The reason wives and families of ministers and elders resent the church, the reason so many of our best and strongest and most faithful men refuse to serve when the church calls, the reason so few of our most gifted young people are interested in the call to preach and minister is that they all know they’re not entering into a holy partnership with God and his people as much as they’re entering into a life-sucking, soul-robbing, energy-draining system.

It’s not supposed to be this way. It doesn’t have to be this way.

It needs to change. We can do better. And we should.

The call from our God is for us to live in mutually-encouraging relationships in Christ. We are to “fan into flame” the gifts from God we see in our preachers and elders, not explode all over them with soaking wet, white fire extinguisher foam.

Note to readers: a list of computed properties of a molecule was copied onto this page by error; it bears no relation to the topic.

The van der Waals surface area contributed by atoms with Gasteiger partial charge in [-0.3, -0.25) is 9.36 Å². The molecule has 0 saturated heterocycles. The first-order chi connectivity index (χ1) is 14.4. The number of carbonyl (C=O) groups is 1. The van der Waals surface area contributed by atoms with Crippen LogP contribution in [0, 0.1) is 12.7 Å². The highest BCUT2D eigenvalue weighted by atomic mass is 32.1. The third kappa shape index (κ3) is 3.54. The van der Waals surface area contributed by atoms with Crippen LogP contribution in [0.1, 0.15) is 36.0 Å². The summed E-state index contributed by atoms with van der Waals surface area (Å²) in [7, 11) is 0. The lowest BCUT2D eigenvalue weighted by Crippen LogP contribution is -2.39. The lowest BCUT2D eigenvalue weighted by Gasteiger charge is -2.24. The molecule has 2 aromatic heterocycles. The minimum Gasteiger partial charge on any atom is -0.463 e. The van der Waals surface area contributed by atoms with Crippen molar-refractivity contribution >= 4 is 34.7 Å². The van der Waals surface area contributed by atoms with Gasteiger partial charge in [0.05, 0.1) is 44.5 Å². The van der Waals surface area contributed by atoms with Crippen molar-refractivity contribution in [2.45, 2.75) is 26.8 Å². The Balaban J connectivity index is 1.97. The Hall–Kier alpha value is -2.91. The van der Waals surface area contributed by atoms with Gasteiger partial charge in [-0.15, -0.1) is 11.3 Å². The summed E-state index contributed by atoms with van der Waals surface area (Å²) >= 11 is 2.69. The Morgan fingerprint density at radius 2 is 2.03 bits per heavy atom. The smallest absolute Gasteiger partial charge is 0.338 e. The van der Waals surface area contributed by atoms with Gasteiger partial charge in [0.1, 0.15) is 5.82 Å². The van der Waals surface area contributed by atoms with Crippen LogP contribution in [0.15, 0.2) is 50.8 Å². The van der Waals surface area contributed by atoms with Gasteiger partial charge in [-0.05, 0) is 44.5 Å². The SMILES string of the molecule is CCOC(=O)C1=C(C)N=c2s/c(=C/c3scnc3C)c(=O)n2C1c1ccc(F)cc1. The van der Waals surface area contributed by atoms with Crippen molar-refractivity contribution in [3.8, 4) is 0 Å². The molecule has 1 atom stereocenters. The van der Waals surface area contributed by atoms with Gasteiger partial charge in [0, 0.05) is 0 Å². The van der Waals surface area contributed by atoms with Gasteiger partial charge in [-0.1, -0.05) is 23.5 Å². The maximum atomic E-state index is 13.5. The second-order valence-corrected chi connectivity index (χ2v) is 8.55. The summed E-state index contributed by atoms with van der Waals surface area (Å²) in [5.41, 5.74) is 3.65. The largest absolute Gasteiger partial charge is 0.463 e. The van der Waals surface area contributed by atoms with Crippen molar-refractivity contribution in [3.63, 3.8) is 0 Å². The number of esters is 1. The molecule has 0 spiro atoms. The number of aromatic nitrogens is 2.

We are all holy people, set apart by our God to serve his holy purposes. Our interactions with one another should also be holy. They should encourage and inspire, not discourage and depress. We should express gratitude, not attitude. Instead of arguing and complaining and criticizing, our words and actions toward those who serve us should be motivated by the Spirit who lives inside us, the Spirit of love, joy, peace, patience, kindness, goodness, faithfulness, gentleness, and self-control. Against such things there is no law. And no system.




  1. Rob's Dad

    It is an interesting question – How do we change? You talk in platitudes such as “express gratitude, not attitude” and “encourage and inspire, not discourage and depress”. Well who wouldn’t agree with you on that? The rub is how do you put that into action?

    Nobody wants to do it because it takes time and it’s difficult, but why not do some root cause analysis? That means bringing dirty, earthly tools into usually what gets left to prayer and Spirit-led decisions. I freely admit that I don’t know the answer and I would also agree with you that it needs to change.

    Since I’m not a preacher or an elder (which makes all of us happy), I must be one of the “people”. And as such, we definitely need to be better yet I would pose that there is room for change with the preachers and the elders as well. Have you contributed to building the system you write about?